After the revelation at the end of Split, in which Bruce Willis reprised his role as David Dunn, it’s clear that writer and director M. Night Shyamalan wants to remind audiences about Mr. Glass.

Though Split was the first villain-centered film in Shyamalan’s new superhero universe, Kevin, aka the Horde, wasn’t the first bad guy on the scene. That honor belongs to Elijah Price (Samuel L. Jackson), aka Mr. Glass.

In the last few minutes of Split, Dunn tells a couple of women in a diner that the “crazy guy in a wheelchair” they remember being imprisoned “15 years ago” was actually Mr. Glass. In the final few moments of Shyamalan’s Unbreakable, a super-strong Dunn faces off against a hyper-intelligent, but physically frail, Price.

Dunn telepathically sees all the atrocities Price has committed in the hopes of chasing superheroes like him out of hiding, and Price counters by saying his role in life is to be the supervillain opposite heroes like Dunn.

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Of course, a similar set-up is at play in Split: Kevin tells Casey that his mother abused him as a child (and her uncle raped her for years), and that trauma elevated him into a new, superhuman being in society.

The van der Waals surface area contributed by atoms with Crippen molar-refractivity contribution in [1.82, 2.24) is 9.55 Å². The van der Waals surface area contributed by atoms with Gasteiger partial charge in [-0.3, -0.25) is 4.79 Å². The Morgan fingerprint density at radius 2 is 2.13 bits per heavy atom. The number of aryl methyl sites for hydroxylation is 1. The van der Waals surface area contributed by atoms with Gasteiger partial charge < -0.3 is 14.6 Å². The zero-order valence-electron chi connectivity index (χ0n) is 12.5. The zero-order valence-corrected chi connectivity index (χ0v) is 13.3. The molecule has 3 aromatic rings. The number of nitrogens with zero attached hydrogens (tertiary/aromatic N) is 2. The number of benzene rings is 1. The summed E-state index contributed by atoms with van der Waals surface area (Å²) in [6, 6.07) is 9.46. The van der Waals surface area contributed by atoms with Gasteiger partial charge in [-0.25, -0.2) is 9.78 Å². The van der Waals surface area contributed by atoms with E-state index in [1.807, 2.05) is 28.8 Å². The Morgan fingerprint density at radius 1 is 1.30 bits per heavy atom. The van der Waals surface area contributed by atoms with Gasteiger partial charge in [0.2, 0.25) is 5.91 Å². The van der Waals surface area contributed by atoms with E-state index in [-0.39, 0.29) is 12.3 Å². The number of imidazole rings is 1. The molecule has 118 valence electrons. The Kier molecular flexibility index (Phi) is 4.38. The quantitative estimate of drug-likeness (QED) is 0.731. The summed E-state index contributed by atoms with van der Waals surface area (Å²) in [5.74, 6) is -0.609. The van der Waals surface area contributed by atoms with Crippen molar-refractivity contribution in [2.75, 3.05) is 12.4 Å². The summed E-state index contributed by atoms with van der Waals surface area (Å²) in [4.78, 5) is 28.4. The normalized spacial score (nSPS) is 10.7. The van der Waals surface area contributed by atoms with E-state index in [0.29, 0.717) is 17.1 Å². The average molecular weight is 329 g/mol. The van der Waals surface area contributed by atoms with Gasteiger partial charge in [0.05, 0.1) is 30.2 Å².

The people Kevin calls “clean” are the ones Mr. Glass calls “exceptional,” and their shared fascination with superhumans links Split and Unbreakable together.

Shyamalan’s superhero universe is defined by its villains, which makes it unusual and surprisingly watchable, despite our world being heavily saturated with superhero stories. The director hasn’t committed to any future films in his yet-unnamed series, but it’s likely that any upcoming installations will focus on the villains in his world, rather than Dunn, who’s still the only hero we’re aware of. After the events of Split, the Horde is still on the loose and is all hopped up on his new powers, but Mr. Glass is still assumedly in an “institution for the criminally insane.”

Kevin, after transforming fully into the Beast.

Dunn was so visibly disgusted with Glass in Unbreakable that it would take a great deal for him to ask for his counsel, though Glass’s lifelong obsession with comic book tropes might actually help Dunn figure out what the hell is going on inside the Horde. A scene set in the institution would allow Samuel L. Jackson to reprise his role, as Bruce Willis did, and it would tie in a third movie pretty tightly.

Then again, taking such a huge step forward in world-building only to route back and comment on Unbreakable’s clean storyline might not be the best idea for Shyamalan. If there’s one thing he’s known for, it’s making a big, flashy exit from a story and not sticking around to tie up his loose ends. Ultimately, Glass doesn’t need to appear in order to tell a story about the Horde, David Dunn, and any other superpowered people running around Shyamalan’s new world, but the promise of everyone’s favorite Capitol One celebrity spokesperson donning his old leather jacket and cane might put butts in theater seats.

Split is in theaters now, and there is no confirmation of a third film in Shyamalan’s superhero collection.